- I’m building a team via a network marketing company I believe in, separate but complementary to my writing business.
- As a writer and marketing consultant, I get to help other freelancers and businesses grow. When the energy is great, I feel like I’m part of a team, albeit a revolving team.
- I feel a connection to my professional and personal team of people on whom I rely to get me through the days. If we didn’t have a good connection working together, it wouldn’t be much fun, so I’m grateful for that.
4. My confidence underwent an adjustment. I’m not exactly sure “confidence” is the right word, because it sounds prideful, when what I mean is that I’m more aware and willing to admit what I can’t do, instead of pretending that I’m something I’m not. The word Confidence has evolved to mean “Less bravado, more kindness.”
5. Success doesn’t mean building an empire. I used to think that if I didn’t have an Inc. Fortune 5000 Small Business Award hanging on my wall someday, nothing I did would count. Success these days is more about choices, freedom, and giving back.
6. Trust your talent and skill. Listen, I’m a big believer in coaches and teachers, but there’s a moment you realize that their way isn’t always the best way for you. For several years, I spent lots of money and time taking courses on how to be a better writer, and comparing my writing with others’ writing. I mistrusted the words I penned, even though I’ve been writing almost daily since I was 11 years old; and while I know there are better writers, I didn’t allow myself to trust my voice. I’m getting better about that.
7. I also bought into what seems to be the inspirational speakers’ mantra that invariably goes something like this: “I was living in my car; I was such a failure, my mother didn’t even claim me; but now I’m over all that stuff that was holding me back. So follow exactly what I do and you’ll be a raving success just like me.” I would wear myself out readjusting my thoughts to someone who seemed like they had it all together, and taking to heart the voices and opinions of others who knew nothing about me. Weird, I know, but tuning out all that “inspiration” is a sign of growth. For me, at least.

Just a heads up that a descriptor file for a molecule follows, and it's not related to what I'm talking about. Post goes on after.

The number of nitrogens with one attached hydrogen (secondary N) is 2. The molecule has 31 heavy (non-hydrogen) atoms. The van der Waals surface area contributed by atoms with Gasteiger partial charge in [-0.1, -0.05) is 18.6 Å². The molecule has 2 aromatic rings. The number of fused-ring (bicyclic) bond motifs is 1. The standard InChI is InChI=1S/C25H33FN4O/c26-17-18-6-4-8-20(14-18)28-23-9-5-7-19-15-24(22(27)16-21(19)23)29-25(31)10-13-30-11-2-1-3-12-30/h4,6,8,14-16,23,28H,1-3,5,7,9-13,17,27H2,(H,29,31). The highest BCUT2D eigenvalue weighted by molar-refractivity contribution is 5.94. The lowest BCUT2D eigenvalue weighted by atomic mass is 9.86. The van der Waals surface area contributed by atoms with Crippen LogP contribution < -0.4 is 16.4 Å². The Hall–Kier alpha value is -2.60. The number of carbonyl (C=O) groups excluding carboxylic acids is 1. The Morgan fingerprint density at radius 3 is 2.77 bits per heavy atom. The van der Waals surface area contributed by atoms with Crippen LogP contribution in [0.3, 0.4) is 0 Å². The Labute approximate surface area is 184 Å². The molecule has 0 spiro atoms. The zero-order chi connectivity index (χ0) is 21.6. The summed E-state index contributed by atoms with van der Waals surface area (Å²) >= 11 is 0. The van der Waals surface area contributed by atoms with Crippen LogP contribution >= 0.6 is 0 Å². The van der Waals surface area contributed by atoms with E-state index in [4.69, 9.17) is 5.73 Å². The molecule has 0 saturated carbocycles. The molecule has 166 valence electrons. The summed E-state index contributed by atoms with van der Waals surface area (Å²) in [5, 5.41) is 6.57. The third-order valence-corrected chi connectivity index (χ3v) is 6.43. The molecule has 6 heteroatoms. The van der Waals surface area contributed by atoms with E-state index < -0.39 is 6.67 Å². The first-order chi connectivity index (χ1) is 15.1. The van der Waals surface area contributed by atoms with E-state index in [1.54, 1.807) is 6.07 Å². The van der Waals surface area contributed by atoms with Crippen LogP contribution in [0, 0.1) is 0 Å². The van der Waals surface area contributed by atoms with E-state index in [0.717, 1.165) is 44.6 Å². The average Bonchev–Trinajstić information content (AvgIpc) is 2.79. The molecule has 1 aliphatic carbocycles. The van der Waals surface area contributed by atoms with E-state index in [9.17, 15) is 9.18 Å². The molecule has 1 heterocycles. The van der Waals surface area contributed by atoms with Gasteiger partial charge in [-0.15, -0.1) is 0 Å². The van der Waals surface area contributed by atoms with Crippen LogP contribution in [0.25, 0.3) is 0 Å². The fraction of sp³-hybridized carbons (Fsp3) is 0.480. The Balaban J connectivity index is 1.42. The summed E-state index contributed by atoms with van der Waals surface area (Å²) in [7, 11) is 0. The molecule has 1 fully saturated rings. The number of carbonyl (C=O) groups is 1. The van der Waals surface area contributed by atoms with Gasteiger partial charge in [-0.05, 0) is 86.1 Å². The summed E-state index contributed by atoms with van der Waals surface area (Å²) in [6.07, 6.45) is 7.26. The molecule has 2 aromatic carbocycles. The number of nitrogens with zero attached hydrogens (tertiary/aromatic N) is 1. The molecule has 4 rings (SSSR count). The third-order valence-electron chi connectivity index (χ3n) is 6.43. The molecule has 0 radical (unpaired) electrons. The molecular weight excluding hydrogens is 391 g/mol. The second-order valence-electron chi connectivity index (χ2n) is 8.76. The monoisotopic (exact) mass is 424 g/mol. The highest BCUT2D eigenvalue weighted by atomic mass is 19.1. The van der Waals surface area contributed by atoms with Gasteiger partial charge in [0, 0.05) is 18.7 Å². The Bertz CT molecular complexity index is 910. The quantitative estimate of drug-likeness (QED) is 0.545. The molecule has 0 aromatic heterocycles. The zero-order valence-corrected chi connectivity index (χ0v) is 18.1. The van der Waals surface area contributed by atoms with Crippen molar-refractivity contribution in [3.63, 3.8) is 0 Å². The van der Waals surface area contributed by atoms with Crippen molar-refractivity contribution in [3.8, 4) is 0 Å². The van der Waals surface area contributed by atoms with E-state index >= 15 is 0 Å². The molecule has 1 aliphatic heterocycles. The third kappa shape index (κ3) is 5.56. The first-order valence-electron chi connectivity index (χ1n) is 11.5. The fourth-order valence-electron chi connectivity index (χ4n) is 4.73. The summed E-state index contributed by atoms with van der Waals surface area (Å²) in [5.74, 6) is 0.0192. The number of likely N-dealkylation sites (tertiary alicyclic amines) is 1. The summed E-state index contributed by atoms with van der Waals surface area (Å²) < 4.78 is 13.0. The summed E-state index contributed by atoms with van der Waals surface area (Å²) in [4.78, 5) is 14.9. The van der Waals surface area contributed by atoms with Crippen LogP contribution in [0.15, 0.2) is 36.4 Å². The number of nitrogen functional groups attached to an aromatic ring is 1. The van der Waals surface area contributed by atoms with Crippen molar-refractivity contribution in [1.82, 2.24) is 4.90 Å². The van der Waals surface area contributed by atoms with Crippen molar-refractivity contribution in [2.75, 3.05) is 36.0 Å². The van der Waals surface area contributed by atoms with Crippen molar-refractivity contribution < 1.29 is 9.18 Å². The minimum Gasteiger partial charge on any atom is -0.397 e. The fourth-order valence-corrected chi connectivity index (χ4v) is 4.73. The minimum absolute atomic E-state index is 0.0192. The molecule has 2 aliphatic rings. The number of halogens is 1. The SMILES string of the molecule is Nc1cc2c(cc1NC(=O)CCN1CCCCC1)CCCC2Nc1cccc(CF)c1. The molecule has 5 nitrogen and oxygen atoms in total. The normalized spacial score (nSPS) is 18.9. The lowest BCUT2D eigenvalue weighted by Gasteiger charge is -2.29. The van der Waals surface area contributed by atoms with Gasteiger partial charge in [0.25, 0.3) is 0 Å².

Today, not only do I detect a trace of desperation in some of those voices (which makes me sad), but the message also makes me uneasy because I look around and see leaders with quiet confidence whose kingdoms are every bit as great. You have to learn to trust yourself and your own story.
If I can share the dream of building a business from home while being happy at home, then I know I’ll be doing my best work here. The things that have helped me build a writing business helping people sell millions of dollars in products and services, are things I can share with you, too.
My blog is a course in itself, where you can get hundreds of posts I’ve written over the years about copywriting and email marketing . You also have access to some of the information products I’ve created to add value for my small business clients.
I’m adding to this content library weekly, and working on organizing it into categories so that it’s easier to find relevant topics. Meanwhile, please enjoy what’s here and let me know if there’s something you’d like me to cover from a work-from-home standpoint, a business-building standpoint, or a copywriting standpoint.
A good place to start is with the Lucky Deck of content creation tips. Most people have a natural voice when it comes to their expertise, but they just don’t know how to tell the story. These help with that.
Then, you need the copywriting part. When you learn to infuse your content with specific calls to action, then your social media and blog, etc. really start to bring in the people who will buy products and services from you. This is how you transform your communication into writing and speaking that closes sales.
You really can’t build a business without it, so if you have 21 minutes today, I invite you to get the pointers for writing and speaking these words that sell. They’re my best 21 tips in short 60-second videos and I think you’ll like them a lot!
By the way, did I mention that all this content is free! Just register for the content library membership here to get started.